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rockfan's avatar

What classic movies do you feel are under appreciated these days?

Asked by rockfan (11975points) June 11th, 2015

Some of my favorites:

The Apartment
Paths of Glory
Touch of Evil
Shadow of a Doubt
An American in Paris
The Incredible Shrinking Man
The Night of the Hunter
The Killing
Out of the Past
The Asphalt Jungle
The Bicycle Thief
The Thin Man

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18 Answers

Dutchess_III's avatar

To Kill a Mockingbird.
To Sir With Love

janbb's avatar

Twelve Angry Men
The African Queen

rockfan's avatar

@janbb If you talk to college students and ask them their favorite classic movie, I think most of them would say 12 Angry Men

janbb's avatar

Great! I was going to ask you how you would define underrated or know what was. I would think that “To Kill a Mockingbird” is also pretty highly rated too.

Pachy's avatar

@janbb, don’t get me started on 12 Angry Men, one of the best movies of all times which I could talk about for hours. I’ve watched every version many, many times – in fact, watched it again recently—including Fonda’s (the best), Lemmon’s, and the two live TV productions,—and never does it fail to hold me captive until the end, even though I know every line and every twist and turn by heart. A classic in every sense, with nary an expletive, explosion, special effect, or naked breast—just great words, great acting, one simple set, and a plot that’s as loaded and relevant today as it’s always been.

janbb's avatar

@Pachy I saw it for the first time only a few years ago and loved it.

josie's avatar

My dad loved that movie from when he was a kid and he watched it a million times.
And I thus wound up watching it about half a million times. It is real old but a great movie.
And of course,
The Outlaw Josey Wales

Pachy's avatar

Shaaaaane, come baaaaaaack, Shane. Another movie I can—an do—watch over and over. Does he or doesn’t he die at the end? I think I got into a debate about it right here on Fluther some years back.

Apparently_Im_The_Grumpy_One's avatar

All of them.

It’s a shame that lots of people have no idea that the great movies they watch are copies of the originals.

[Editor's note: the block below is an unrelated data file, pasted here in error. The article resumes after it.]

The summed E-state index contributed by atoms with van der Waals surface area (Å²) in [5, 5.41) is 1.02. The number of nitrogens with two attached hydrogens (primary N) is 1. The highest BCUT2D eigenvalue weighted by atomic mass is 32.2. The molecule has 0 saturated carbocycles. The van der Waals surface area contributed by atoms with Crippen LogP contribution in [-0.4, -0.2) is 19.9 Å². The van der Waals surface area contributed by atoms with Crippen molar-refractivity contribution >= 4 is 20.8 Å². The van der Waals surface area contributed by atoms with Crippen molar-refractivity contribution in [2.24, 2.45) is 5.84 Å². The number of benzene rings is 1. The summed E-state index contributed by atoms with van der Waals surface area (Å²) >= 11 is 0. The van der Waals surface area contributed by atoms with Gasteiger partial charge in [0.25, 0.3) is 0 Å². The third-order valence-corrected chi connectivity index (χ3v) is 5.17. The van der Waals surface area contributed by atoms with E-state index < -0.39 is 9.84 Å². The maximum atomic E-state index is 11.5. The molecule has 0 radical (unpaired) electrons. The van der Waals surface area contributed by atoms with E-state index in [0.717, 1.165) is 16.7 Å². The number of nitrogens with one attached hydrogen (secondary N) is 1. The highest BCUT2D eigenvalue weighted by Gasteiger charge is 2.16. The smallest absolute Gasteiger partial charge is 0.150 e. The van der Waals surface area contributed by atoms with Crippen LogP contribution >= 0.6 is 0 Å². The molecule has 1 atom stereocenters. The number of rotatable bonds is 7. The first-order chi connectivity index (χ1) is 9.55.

Mimishu1995's avatar

Le Samourai
Scarface: the Shame of the Nation
You Only Live Once (1932)

cookieman's avatar

I’m sure there are lots, but the Maltese Falcon comes to mind.

Dutchess_III's avatar

African Queen!

janbb's avatar

^^ I named that. I adore “The African Queen.”

Dutchess_III's avatar

Ah sorry! It’s too bad that kids today just won’t watch a movie if it’s in B&W. They’re missing out on superb acting.

dappled_leaves's avatar

@Dutchess_III The African Queen was in colour, though! Great movie.

Pied_Pfeffer's avatar

The SO and I have been culling through “Top Rated Movies” lists recently. We watch all of the ones that we can get our hands on. Afterwards, I read the movie’s reviews posted on IMDb. There are some definite patterns:

* Some movies classified as Classics just need to be retired from the title. Typically, it’s an older generation who glorifies them for sentimental reasons. The script, acting, cinematography and/or accuracy are nothing to write home about. It would be difficult to debate with someone who said that “An American in Paris”, “Roman Holiday”, and even “The Bridge on the River Kwai” were not worthy of holding the title of Classic.

* There are movies that are classics for raising the bar in the film industry. They have high ratings, but few people will watch them today. What was new and clever at the time is now old hat or has been surpassed. Orson Wells Citizen Kane and Fritz Lang’s Metropolis come to mind.

* It may be because some are in B&W, but not all. It is more likely due to a slow pace. Others are not in English and there are people who don’t want to be bothered by subtitles.

@rockfan‘s suggestion of Bicycle Thieves is a prime example. It’s an Italian movie in B&W with English subtitles. While only 93 minutes long, it moves at a slow pace. Despite that, it paints a picture of full of emotion that most viewers can understand, even if not from personal experience.

janbb's avatar

On the subject of Italian films, Fellini’s and La Strada are both brilliant.

So many great foreign films! Seven Samurai and Yojimbo by Kurosawa, Indian films by Satyajit Ray.

Ingmar Bergman’s Seventh Seal and Wild Strawberries.

Pachy's avatar

If you like classic film noir, check out “Gun Crazy” (1950), a low budget masterpiece about a Bonnie and Clyde-type pair.

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